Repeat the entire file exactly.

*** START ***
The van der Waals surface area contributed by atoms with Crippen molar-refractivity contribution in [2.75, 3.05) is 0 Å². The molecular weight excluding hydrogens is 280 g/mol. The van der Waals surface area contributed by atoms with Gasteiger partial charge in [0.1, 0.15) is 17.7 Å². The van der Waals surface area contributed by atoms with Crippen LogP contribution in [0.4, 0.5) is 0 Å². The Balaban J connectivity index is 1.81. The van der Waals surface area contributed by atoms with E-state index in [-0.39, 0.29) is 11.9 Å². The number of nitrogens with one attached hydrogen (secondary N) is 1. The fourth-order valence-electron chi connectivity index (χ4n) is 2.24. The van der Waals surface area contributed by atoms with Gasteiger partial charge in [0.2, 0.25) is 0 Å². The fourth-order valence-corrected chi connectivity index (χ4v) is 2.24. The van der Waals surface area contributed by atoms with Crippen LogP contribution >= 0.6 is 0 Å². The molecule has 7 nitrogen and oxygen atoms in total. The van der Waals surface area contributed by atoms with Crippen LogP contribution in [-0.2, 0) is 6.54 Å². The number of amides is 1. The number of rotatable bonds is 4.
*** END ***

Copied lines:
The van der Waals surface area contributed by atoms with Crippen molar-refractivity contribution in [2.75, 3.05) is 0 Å². The molecular weight excluding hydrogens is 280 g/mol. The van der Waals surface area contributed by atoms with Gasteiger partial charge in [0.1, 0.15) is 17.7 Å². The van der Waals surface area contributed by atoms with Crippen LogP contribution in [0.4, 0.5) is 0 Å². The Balaban J connectivity index is 1.81. The van der Waals surface area contributed by atoms with E-state index in [-0.39, 0.29) is 11.9 Å². The number of nitrogens with one attached hydrogen (secondary N) is 1. The fourth-order valence-electron chi connectivity index (χ4n) is 2.24. The van der Waals surface area contributed by atoms with Gasteiger partial charge in [0.2, 0.25) is 0 Å². The fourth-order valence-corrected chi connectivity index (χ4v) is 2.24. The van der Waals surface area contributed by atoms with Crippen LogP contribution >= 0.6 is 0 Å². The molecule has 7 nitrogen and oxygen atoms in total. The van der Waals surface area contributed by atoms with Crippen LogP contribution in [-0.2, 0) is 6.54 Å². The number of amides is 1. The number of rotatable bonds is 4.